Sir Arthur William Hill was Director of the Royal Botanic Gardens, Kew, and a noted botanist and taxonomist.
Stellaria pallida, commonly known as lesser chickweed, is an annual herbaceous plant in the flowering plant family Caryophyllaceae. It is native to Europe and is an introduced species in North America.
Charles Edward Moss, was an English-born South African botanist, the youngest son of a nonconformist minister, and is noted for being the editor of the first two parts of The Cambridge British Flora published in 1914 and 1920. The Cambridge British Flora, under the editorship of Moss, was intended to be a ten-volume survey of the flora of Britain, with contributions by specialists in particular genera. The two volumes that saw publication were of a very high standard, but the project was subsequently abandoned.
Suaeda vera, also known as shrubby sea-blite, shrubby seablight or in the USA sometimes as alkali seepweed, is a species of flowering plant in the family Amaranthaceae. It is a small shrub, with very variable appearance over its wide range. It is a halophyte, and occurs in arid and semi-arid saltflats, salt marshes and similar habitats.
Edmund Frederic "Heff" Warburg was an English botanist, known as the co-author of two important British floras. The standard author abbreviation E.F.Warb. is used to indicate this person as the author when citing a botanical name.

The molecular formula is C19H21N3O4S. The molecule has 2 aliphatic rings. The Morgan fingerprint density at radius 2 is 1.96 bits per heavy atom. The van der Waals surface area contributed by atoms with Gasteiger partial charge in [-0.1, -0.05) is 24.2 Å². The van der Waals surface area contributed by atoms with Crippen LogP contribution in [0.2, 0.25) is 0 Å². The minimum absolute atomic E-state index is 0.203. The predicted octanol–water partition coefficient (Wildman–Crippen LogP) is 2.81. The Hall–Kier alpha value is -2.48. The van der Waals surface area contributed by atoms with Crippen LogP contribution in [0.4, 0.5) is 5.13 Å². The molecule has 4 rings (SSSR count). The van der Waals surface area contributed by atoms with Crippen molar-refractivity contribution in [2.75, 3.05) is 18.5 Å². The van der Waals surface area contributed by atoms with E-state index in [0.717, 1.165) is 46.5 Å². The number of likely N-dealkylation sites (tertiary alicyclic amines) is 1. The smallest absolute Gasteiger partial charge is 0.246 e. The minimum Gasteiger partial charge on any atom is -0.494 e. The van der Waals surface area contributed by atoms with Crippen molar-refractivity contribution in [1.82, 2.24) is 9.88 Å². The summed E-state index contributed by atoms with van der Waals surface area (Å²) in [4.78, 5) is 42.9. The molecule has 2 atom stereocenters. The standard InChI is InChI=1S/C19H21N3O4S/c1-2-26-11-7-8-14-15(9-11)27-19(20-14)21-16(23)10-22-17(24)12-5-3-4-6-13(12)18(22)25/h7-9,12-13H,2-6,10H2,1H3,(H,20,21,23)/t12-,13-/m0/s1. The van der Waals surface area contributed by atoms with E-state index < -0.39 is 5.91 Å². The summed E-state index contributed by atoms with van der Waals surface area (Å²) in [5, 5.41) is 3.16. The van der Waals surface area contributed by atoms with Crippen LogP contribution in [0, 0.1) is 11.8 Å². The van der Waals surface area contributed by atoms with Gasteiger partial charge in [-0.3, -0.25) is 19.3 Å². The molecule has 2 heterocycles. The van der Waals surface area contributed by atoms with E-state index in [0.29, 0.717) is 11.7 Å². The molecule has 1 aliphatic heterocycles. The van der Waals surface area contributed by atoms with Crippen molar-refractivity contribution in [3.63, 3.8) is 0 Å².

David Allardice Webb was an Irish botanist and chair of botany at Trinity College, Dublin from 1949 to 1966. He was son of George and Dr Ella Webb. In Ireland he had studied under Henry Horatio Dixon and also studied in the United Kingdom. In addition to botany he edited a history of Trinity College with R. B. McDowell and published a book on the history of art in Trinity College. In 1982 he received the Boyle Medal of the Royal Dublin Society. His botanical specialties included his work as a leading taxonomist of Saxifraga. He died in a car accident on his way to the University of Reading's herbarium. The 8th edition of An Irish Flora was renamed Webb's An Irish Flora in his honour.
Peter Hadland Davis FLS FRSE was a British botanist.
David Henriques Valentine was a British botanist and plant taxonomist.
Winifred Anne Tutin FRS was a British limnologist, and biologist.
Franklyn Hugh Perring PhD, OBE was a British naturalist, regarded as "one of the most influential botanists and nature conservationists of the 20th century".
Peter William Ball is an English-born botanist, plant collector, and plant taxonomist, specializing in caricology.
Harry John Betteley Birks (John) is a botanist and emeritus professor at the University of Bergen and University College London. He is best known for his work on the development of quantitative techniques in Quaternary palaeoecology. He has researched the vegetational and environmental history over the past 10–20,000 years in many parts of the world, including Norway, Sweden, UK, Minnesota, the Yukon, Siberia, and Tibet.